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These Are Donald Trump’s Top Candidates for Ruth Bader Ginsburg’s Seat

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Updated: | Originally published:

Three days after Justice Ruth Bader Ginsburg died, two women have emerged as the top contenders to become President Trump’s nominee for the feminist icon’s seat on the Supreme Court.

The White House has zeroed in on judges Amy Coney Barrett of the United States Court of Appeals for the Seventh Circuit and Barbara Lagoa of the United States Court of Appeals for the Eleventh Circuit as the leading contenders to replace Ginsburg, according to two sources familiar with the process.

Trump said Monday that the selection process is down to a list of five names, and that he would nominate a woman to fill Ginsburg’s seat on the Court “probably” on Saturday. The mercurial President could still shift direction and select any woman from his previously released list of potential Supreme Court nominees. A White House official says Trump plans to interview five candidates.

The announcement will kick off a titanic confirmation battle that could have major ramifications for both Trump’s election prospects and the balance of power in the Senate. Republicans say the prospect of adding a third conservative judge to the Court during Trump’s term will energize their base, while Democrats are enraged by the GOP’s rush to fill Ginsburg’s seat in the final weeks before the election after stonewalling Merrick Garland, President Barack Obama’s nominee in March 2016, based on the claim that the seat should not be filled during an election year.

According to three sources familiar with the selection process, the task of vetting and choosing the judges on Trump’s short list is being run by White House Counsel Pat Cipollone and his deputy Kate Todd. White House Chief of Staff Mark Meadows is involved, as are Beth Williams, the head of the Office of Legal Policy at the Justice Department, and people in Senate Majority Leader Mitch McConnell’s office. A White House official says Todd, a former law clerk to Justice Clarence Thomas who was added to Trump’s Supreme Court shortlist earlier this month, is taking point on presenting the candidates to the President.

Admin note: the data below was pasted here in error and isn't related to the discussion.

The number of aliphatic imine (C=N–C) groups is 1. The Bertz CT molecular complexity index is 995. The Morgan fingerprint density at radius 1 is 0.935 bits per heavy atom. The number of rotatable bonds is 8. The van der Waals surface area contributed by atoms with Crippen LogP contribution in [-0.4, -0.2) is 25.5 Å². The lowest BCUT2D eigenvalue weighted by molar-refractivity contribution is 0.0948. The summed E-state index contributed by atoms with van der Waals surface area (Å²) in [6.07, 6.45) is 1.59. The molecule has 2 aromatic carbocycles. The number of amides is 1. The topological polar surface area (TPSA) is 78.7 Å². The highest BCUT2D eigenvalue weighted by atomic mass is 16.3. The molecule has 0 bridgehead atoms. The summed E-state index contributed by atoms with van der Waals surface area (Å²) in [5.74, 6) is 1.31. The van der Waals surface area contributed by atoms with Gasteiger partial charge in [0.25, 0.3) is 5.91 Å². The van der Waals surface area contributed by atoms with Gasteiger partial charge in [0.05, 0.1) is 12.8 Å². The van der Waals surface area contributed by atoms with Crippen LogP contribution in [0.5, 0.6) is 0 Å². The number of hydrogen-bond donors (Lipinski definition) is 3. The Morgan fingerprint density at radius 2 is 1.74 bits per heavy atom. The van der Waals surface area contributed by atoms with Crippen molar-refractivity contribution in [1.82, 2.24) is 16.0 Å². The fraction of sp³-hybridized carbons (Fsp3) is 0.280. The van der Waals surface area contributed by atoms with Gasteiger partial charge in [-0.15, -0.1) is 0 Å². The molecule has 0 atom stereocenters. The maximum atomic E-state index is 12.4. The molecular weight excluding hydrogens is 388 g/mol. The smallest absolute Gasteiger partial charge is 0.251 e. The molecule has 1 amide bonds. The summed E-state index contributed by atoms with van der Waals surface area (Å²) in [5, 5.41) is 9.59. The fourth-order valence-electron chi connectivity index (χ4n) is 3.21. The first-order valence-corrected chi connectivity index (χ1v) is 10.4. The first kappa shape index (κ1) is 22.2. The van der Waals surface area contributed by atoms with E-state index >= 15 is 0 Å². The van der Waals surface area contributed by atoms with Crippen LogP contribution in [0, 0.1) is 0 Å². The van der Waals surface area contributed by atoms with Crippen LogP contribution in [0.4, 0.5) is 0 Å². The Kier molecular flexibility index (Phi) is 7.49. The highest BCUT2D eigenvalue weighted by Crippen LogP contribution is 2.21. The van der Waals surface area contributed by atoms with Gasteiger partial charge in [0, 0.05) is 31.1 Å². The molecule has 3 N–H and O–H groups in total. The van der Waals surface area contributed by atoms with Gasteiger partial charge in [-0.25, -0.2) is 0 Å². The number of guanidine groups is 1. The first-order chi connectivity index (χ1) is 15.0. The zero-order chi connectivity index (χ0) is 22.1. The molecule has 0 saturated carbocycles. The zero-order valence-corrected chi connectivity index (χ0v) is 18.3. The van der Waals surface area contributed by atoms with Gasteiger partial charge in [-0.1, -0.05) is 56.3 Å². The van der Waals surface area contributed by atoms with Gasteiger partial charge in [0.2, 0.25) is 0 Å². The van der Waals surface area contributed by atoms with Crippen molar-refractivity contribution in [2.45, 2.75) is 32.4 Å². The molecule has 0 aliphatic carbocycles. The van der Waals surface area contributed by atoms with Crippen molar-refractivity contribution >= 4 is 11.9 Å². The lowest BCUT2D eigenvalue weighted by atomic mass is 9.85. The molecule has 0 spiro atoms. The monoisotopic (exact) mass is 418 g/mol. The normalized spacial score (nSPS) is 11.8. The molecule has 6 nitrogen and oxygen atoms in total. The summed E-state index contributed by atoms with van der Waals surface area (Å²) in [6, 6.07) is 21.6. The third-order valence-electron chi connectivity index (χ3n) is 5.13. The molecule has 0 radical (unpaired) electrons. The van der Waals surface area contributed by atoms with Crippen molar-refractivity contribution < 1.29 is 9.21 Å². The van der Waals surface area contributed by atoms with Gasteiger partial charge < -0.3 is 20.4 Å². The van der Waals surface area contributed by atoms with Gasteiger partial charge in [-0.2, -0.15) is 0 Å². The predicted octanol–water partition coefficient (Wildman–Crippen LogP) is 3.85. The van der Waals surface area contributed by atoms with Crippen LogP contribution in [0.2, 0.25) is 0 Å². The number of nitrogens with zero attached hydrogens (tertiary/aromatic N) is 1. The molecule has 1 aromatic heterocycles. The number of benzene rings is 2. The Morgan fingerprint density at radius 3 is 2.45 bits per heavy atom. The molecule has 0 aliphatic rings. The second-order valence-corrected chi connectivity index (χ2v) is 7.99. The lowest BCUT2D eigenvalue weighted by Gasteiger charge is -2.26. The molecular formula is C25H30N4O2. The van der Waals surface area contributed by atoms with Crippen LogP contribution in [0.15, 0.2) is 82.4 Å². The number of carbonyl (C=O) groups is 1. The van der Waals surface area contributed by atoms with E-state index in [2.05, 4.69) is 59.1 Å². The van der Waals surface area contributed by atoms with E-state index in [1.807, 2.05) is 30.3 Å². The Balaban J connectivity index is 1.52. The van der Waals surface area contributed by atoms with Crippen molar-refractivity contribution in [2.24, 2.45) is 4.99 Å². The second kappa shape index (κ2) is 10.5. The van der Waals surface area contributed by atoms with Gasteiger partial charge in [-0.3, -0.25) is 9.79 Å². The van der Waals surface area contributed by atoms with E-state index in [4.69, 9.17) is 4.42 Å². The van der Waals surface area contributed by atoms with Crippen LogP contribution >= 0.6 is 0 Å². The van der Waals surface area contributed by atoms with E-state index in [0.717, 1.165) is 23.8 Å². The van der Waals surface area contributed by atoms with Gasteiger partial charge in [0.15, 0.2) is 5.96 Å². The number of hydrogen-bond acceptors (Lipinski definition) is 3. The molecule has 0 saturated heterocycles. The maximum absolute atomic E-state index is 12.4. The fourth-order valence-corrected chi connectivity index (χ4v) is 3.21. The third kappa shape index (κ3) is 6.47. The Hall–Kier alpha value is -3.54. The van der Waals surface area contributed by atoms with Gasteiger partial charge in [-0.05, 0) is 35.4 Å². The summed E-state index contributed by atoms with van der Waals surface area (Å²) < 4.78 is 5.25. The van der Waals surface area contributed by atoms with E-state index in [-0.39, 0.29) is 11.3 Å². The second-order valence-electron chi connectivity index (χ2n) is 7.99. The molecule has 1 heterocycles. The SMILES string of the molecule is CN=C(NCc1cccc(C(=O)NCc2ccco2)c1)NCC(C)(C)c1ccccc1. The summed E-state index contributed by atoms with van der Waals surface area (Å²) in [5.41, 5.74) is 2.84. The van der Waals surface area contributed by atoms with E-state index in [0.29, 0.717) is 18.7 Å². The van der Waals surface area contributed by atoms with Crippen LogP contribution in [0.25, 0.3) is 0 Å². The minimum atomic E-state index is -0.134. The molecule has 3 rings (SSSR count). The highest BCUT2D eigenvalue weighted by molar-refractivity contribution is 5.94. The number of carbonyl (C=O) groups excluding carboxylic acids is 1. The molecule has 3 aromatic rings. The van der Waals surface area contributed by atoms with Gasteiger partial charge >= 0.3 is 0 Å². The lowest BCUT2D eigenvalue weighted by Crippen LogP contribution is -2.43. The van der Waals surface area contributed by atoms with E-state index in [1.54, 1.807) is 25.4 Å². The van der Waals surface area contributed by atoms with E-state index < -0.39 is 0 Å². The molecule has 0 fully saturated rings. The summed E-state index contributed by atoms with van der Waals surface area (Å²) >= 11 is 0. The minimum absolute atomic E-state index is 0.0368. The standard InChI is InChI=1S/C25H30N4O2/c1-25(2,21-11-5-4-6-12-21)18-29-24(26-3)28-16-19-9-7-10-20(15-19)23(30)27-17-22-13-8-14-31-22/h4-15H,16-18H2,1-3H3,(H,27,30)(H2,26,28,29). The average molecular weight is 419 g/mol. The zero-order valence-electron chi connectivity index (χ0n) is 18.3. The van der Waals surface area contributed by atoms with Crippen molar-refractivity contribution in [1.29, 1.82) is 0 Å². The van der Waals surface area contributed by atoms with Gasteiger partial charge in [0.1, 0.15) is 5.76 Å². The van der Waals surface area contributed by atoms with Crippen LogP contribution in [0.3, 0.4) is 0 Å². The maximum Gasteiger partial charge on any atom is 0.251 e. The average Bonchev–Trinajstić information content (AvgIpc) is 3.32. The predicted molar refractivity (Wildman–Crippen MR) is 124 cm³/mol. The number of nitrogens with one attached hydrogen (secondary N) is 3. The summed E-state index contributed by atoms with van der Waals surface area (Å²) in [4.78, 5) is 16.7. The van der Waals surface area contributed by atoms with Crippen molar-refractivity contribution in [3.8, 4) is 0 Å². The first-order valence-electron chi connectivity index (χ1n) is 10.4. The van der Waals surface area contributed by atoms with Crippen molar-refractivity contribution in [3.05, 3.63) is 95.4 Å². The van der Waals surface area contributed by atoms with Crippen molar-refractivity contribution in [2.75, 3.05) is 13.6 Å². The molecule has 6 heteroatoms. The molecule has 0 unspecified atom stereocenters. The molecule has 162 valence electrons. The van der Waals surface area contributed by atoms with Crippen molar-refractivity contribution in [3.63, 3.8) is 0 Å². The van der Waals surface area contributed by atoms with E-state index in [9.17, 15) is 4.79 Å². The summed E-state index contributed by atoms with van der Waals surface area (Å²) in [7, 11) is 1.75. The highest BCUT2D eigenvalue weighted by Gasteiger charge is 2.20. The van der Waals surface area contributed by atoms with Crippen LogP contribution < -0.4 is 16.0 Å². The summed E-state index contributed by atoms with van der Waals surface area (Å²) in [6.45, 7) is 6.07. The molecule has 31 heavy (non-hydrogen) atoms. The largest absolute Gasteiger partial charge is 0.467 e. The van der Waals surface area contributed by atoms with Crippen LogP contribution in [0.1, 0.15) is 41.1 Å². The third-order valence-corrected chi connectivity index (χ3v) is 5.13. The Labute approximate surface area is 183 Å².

Barrett’s emergence as a finalist is no surprise. Trump considered Barrett for the open seat created by Justice Anthony Kennedy’s retirement in 2018, though he chose Brett Kavanaugh instead. The President interviewed Barrett during that time, a source familiar with that process confirms, and she has long been touted as a contender for a future seat. An Axios report last year quoted Trump as saying in private conversation that he was “saving her for Ginsburg.”

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One benefit to choosing Barrett, the source says, is she is a known quantity, having gone through both the Supreme Court vetting process as well as a tough confirmation fight when she was confirmed to the Seventh Circuit in 2017. Senators are familiar with her and her record, which is “very helpful when you have what’s going to be a very truncated, very controversial process,” says the source.

That record won’t appeal to everyone. A former law professor at Notre Dame, Barrett is a devout Catholic whose published writings would come under great scrutiny if she were to be nominated. In 2013, she wrote that life begins at conception and that Supreme Court justices should overturn precedent that is “clearly in conflict” with their Constitutional views—which some observers interpret as a signal that she may be open to overturning the landmark abortion decision Roe v. Wade.

Barrett’s confirmation hearing for the Seventh Circuit seat in 2017 was contentious. “The dogma lives loudly within you,” Democratic Sen. Dianne Feinstein told Barrett during the hearing, prompting some Republicans to accuse Feinstein of imposing a religious test for a judicial nominee and the conservative base to rally around the nominee. (Barrett was ultimately confirmed by a vote of 55-43.)

Lagoa, on the other hand, was added to Trump’s Supreme Court short list less than two weeks ago. She’s less well-known than Barrett and has fewer relationships with key conservatives involved in the process. But she may also be less controversial. Lagoa was confirmed to her current seat on the Eleventh Circuit seat by a vote of 80-15 last year, earning a much wider margin in the Senate than Barrett. The Florida native and daughter of Cuban exiles was the first Hispanic woman to serve on the Florida Supreme Court, and supporters see this background as an asset in the key swing state if she is selected. (Former Vice President Joe Biden leads Trump by an average of 1.6 points in Florida, according to a RealClearPolitics polling average.) Lagoa has “courage” and “feistiness,” says a source familiar with the process. “I think the President will like her personality.”

On Monday, Trump said he would announce his choice “on Friday or Saturday,” noting he wants to “pay respect” to Ginsburg and wait for her services to be over before he unveils his pick. After Trump said that, House Speaker Nancy Pelosi announced that Ginsburg will lie in state at the Capitol on Friday, suggesting Trump will likely announce his choice over the weekend.

—With reporting by Brian Bennett/Washington

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Write to Tessa Berenson Rogers at tessa.Rogers@time.com